For the government of Sweden, having 237 wolves in the entire nation is a few too many. The wolves were nearly made extinct by hunting in Scandinavia until the activity was banned in the mid 60s. But now, after 45 years, the country's parliament has issued a decree allowing the population of wolves to be reduced to what it deems an appropriate maximum: 210 wolves.
What could be spookier than Sweden thinking 237 wolves is too many? 10 thousand Swedes clamoring for the special hunting license to kill the 'excess' 27 wolves, perhaps?
The open-season on wolf was suppose to last until February 15, which is just before the animal's breeding usually begins. On the first day though, nine wolves were killed in just one region of the country alone. So, according to Swedish state radio, the hunt has been suspended there.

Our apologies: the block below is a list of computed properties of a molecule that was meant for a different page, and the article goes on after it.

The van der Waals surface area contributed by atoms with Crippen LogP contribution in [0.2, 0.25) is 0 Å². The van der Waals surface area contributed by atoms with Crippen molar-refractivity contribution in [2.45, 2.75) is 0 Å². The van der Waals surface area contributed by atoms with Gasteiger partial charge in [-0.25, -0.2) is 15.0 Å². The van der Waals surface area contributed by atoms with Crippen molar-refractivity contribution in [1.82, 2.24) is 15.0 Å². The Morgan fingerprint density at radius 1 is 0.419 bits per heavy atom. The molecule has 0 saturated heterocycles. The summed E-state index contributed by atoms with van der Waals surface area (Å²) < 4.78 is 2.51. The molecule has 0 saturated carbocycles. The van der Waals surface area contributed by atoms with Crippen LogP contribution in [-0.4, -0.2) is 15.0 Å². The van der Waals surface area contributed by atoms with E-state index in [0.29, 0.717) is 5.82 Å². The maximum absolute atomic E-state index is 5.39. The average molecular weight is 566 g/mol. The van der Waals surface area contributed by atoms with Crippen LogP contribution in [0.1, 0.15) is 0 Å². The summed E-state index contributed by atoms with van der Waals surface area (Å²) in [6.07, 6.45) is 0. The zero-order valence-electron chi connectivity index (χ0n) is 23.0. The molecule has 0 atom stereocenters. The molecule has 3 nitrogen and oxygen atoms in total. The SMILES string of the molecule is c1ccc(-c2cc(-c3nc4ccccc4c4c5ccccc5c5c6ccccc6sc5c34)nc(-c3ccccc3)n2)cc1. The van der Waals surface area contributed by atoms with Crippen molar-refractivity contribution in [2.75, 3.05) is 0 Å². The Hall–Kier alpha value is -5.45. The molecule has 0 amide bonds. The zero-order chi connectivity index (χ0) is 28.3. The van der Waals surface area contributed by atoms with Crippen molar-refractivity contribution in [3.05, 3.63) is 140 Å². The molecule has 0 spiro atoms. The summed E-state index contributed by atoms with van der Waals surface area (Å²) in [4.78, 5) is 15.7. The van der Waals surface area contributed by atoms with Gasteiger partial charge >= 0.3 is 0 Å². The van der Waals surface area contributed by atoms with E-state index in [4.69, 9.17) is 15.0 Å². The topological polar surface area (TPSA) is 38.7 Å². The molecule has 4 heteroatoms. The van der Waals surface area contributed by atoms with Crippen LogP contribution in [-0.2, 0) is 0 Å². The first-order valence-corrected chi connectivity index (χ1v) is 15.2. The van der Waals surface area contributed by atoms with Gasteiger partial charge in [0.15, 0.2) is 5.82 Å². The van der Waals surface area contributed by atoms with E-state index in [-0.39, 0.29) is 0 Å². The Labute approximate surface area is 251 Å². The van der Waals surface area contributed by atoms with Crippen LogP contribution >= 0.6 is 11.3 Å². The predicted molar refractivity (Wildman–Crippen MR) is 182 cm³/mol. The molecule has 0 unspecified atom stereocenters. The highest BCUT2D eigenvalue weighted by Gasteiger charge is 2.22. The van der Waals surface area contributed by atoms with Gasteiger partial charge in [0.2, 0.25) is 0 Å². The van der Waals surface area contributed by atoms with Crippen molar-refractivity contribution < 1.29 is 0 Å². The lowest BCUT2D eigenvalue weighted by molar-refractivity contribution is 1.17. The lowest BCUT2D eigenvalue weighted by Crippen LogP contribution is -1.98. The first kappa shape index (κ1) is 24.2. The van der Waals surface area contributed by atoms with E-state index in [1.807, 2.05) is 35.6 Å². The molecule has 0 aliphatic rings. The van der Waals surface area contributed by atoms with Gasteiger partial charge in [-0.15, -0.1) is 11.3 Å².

Hunters Upset Over Rules
Some of these enthusiastic wolf-hunters are a bit disappointed with the rules surrounding the hunt--each time a hunter hits a wolf, it has to be reported to local authorities in order to maintain the tracking of the killing, according to a report in Globo. But taking care to not over-hunt takes all the fun out of hunting, it seems.